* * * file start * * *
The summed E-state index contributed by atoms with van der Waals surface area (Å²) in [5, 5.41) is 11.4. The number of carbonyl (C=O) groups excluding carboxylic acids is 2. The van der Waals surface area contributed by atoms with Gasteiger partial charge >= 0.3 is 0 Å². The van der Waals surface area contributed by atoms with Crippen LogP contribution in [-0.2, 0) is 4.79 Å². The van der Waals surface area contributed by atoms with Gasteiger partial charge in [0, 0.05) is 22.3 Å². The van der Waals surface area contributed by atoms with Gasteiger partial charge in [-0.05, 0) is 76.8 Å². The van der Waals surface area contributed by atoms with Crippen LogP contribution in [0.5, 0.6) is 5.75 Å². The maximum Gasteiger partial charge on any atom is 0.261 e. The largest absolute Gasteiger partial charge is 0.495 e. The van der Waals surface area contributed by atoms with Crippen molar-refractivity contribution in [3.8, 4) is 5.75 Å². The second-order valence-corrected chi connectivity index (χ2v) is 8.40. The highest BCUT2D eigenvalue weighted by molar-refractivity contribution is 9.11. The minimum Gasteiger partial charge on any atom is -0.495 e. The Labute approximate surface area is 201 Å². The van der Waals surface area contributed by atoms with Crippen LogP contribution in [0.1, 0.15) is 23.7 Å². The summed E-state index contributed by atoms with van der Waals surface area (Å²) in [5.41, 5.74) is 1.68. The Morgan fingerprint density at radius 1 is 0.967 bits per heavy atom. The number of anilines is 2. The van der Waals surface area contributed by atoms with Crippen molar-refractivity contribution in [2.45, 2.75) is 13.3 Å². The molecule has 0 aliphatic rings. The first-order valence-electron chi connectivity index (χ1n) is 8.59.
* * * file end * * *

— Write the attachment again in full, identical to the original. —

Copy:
The summed E-state index contributed by atoms with van der Waals surface area (Å²) in [5, 5.41) is 11.4. The number of carbonyl (C=O) groups excluding carboxylic acids is 2. The van der Waals surface area contributed by atoms with Gasteiger partial charge >= 0.3 is 0 Å². The van der Waals surface area contributed by atoms with Crippen LogP contribution in [-0.2, 0) is 4.79 Å². The van der Waals surface area contributed by atoms with Gasteiger partial charge in [0, 0.05) is 22.3 Å². The van der Waals surface area contributed by atoms with Gasteiger partial charge in [-0.05, 0) is 76.8 Å². The van der Waals surface area contributed by atoms with Crippen LogP contribution in [0.5, 0.6) is 5.75 Å². The maximum Gasteiger partial charge on any atom is 0.261 e. The largest absolute Gasteiger partial charge is 0.495 e. The van der Waals surface area contributed by atoms with Crippen molar-refractivity contribution in [3.8, 4) is 5.75 Å². The second-order valence-corrected chi connectivity index (χ2v) is 8.40. The highest BCUT2D eigenvalue weighted by molar-refractivity contribution is 9.11. The minimum Gasteiger partial charge on any atom is -0.495 e. The Labute approximate surface area is 201 Å². The van der Waals surface area contributed by atoms with Crippen LogP contribution in [0.1, 0.15) is 23.7 Å². The summed E-state index contributed by atoms with van der Waals surface area (Å²) in [5.41, 5.74) is 1.68. The Morgan fingerprint density at radius 1 is 0.967 bits per heavy atom. The number of anilines is 2. The van der Waals surface area contributed by atoms with Crippen molar-refractivity contribution in [2.45, 2.75) is 13.3 Å². The molecule has 0 aliphatic rings. The first-order valence-electron chi connectivity index (χ1n) is 8.59.